The catch of the day isn’t a whopper, but it’s generated some Big Fish Stories nonetheless. Do we find this figure compelling because of its lowered articulation? Because it came free with a couple tubes of toothpaste? Because of its odd, shoddy paintwork? Because of its dubious legal nature? Or do we recoil in horror because it’s not quite right?
For me, it’s all of the above and much more. When I set out to write this review, I figured I’d do something “easy” because the last one I wrote was massive. But I’m a journalist by nature, so I couldn’t leave well enough alone– I did some initial research, asked the experts some questions, and then dug even deeper. A couple things I found really surprised me.
This GI Joe Funskool Pepsodent Exclusive Undertow is much more than a slapdash toothpaste giveaway figure. There are oddities with production, licensing, and figure construction. I dug up the unexpected.
So, come for the weird under-articulated Undertow variant and stay for the mysteries hidden within its underachieving exterior shell.
Time to reel it in.
Why I Bought GI Joe Funskool Pepsodent Exclusive Undertow in the First Place
The 1990 GI Joe Undertow was a figure I loved as a kid, but only got to play with once in a while. Along with a small handful of other figures, including 87 Gung Ho, Crystal Ball, Techno-Viper, Sonic Fighters Lamprey, and Static Line, he resided at my dad’s house in a small town two hours away from where I lived. I only saw my dad every other weekend, so I had a few toys over there for when I visited.
I had a lot of fun adventures with Undertow in rural Idaho. I could never get him to hold his trident properly, my dad’s Airedale Terrier ate its barracuda, and its mask and fins were lost pretty early on. But, even without the gear, Undertow looked like a cool commando. He effortlessly fit into any role my 6-7 year old brain could assign to him.
Then, when I stopped seeing my dad, I stopped seeing Undertow. In 1992, when the ARAH line got a few more divers, I thought about the Undertow figure more often. As even more divers came in 93-94, I longed for another Undertow– but there wasn’t any real way for a kid in 1994 to find a GI Joe figure from 1990. My family didn’t do swap meets or flea markets, after all.
I was 15 years old in 2000 when another Undertow came along as part of the Real American Hero Collection. I loved the color scheme and I loved that he came with his original accessories, but I was never able to find one in stores.
I didn’t get another Undertow until 2002, when I found the BJ’s “exclusive” Sound Attack 8-Pack at Fred Meyer in my hometown. I really liked the figure, but I was bummed that he was missing his gear. I still used him alongside some of the New Sculpt era divers and vehicles, but vowed I’d find either a version 1 or version 2 Undertow someday.
Well, I sort of forgot that oath for a few years. Ten or more years, really. But, at some point in the mid-to-late 2010s, I received a Dinosaur Dracula Funpack with an odd Battle Corps Cobra Commander in it. It was a Pepsodent promotion from India. I knew all about Funskool figures, but I’d never seen one like this– it had a strange accessory and reduced articulation. It was kind of charming, but it didn’t blow me away.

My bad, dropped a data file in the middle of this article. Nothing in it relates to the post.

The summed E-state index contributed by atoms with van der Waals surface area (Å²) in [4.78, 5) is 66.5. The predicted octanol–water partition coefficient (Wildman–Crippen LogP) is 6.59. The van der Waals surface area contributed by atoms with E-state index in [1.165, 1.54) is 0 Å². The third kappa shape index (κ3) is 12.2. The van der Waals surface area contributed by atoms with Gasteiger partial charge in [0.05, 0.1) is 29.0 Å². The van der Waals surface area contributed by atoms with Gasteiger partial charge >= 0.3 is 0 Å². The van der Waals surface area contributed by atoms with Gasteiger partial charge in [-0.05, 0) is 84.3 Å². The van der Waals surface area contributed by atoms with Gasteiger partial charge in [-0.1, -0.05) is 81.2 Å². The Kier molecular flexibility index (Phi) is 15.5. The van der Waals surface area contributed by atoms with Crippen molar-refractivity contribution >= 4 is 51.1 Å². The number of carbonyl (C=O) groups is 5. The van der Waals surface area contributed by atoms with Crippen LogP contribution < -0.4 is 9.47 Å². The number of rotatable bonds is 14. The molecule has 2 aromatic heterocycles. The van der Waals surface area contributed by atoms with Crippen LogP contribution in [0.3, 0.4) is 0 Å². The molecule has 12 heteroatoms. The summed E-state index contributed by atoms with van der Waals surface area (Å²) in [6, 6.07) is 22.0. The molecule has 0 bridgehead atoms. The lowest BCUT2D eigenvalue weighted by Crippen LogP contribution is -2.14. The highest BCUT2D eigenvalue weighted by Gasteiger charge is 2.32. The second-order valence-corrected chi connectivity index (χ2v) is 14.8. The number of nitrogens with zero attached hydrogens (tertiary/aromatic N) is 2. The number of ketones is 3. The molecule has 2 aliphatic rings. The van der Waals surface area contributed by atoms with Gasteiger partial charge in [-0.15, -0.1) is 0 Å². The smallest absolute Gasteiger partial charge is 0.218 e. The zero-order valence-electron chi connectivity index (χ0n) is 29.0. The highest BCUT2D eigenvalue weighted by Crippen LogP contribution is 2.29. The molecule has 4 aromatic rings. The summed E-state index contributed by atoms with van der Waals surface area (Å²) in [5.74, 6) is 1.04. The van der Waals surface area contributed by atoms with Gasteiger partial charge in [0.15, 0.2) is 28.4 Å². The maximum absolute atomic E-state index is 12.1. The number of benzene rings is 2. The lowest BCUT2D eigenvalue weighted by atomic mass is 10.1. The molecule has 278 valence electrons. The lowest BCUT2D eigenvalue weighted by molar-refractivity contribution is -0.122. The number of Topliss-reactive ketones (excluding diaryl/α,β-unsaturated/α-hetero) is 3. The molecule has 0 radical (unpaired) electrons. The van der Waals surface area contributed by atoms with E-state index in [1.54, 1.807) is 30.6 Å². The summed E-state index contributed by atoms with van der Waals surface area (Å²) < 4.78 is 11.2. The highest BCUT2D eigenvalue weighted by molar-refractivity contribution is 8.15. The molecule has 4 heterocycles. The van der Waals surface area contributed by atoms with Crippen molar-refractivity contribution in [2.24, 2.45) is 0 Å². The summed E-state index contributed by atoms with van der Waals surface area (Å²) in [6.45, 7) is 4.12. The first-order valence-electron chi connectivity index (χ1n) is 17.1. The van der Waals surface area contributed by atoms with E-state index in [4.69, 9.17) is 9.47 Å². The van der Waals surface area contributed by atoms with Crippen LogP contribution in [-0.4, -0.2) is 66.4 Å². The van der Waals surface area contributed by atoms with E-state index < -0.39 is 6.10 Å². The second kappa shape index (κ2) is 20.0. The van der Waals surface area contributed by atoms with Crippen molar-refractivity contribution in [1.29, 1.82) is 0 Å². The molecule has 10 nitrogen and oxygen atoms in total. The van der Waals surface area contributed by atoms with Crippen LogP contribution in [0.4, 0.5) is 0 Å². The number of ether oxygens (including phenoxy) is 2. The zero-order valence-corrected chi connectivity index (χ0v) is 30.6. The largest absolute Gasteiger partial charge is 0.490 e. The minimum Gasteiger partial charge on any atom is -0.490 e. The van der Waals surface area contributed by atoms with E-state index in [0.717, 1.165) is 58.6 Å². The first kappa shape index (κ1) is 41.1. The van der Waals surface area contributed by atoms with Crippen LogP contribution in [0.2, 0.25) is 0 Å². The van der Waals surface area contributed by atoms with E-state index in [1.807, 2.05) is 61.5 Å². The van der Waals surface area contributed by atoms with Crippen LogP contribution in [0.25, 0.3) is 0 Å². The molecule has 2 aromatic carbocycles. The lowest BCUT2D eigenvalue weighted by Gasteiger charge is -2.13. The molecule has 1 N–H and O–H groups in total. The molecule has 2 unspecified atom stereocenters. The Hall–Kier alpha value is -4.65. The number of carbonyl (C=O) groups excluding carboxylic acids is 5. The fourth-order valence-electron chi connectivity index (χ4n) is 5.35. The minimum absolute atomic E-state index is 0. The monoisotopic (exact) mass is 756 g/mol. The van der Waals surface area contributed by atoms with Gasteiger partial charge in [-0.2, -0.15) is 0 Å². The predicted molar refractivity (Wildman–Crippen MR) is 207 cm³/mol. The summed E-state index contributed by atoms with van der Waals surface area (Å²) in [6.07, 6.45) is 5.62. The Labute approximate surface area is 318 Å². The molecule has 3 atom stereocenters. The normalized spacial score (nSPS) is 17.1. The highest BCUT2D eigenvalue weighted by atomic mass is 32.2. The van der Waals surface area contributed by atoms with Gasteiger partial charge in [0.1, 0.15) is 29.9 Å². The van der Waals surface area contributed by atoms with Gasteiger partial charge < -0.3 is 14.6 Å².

Thanks to my friend Pat for help with this image!
I liked the figure enough to do some research, and found that there was also a Pepsodent Exclusive Undertow from Funskool. I added it to my mental “to-get” list and moved on.
I made 2018 the year of the Undertow. I found two version one figures and two version two figures, and got some gear from Marauder Inc. for my Sound Attack version. I also half-heartedly looked for the Funskool version, but did not find one that year.
In 2020, though, I finally found a Pepsodent Undertow for a good price and pulled the trigger. I “opened” the toy last week and decided he’d be my next review. He’s a weird international figure, and an update to a 90s classic, and a diver. That’s right in my wheelhouse. I was ready for a fun and simple review.
But then the waves took me.
GI Joe Funskool Pepsodent Exclusive Undertow (2002) Review
Let’s get all the normal stuff out of the way before we take a deep dive into why this figure is truly weird. Well, normal is relative because just look at this guy.
Here’s the GI Joe Funskool Pepsodent Exclusive Undertow haphazardly rubber banded to his packaging:
This figure came with specially marked packages of Pepsodent toothpaste in India. The original box, toothpaste and all, looked like this:
Image Courtesy of Funskool Rony
And here is the cross-sell that showed the other available figures. I believe you got one figure at random.
Image Courtesy of Funskool Rony
The figure and its accessory (also random) came attached to this card, a very thin piece of cardboard, with a black rubber band. When I cut the rubber band to free the figure, the band kind of crumbled and shredded itself into several pieces. Clearly, Funskool chose rubber bands with quality to match these Pepsodent figures.
Anyway, here’s a look at the printed filecard, which is identical to the Hasbro Undertow v1 writeup: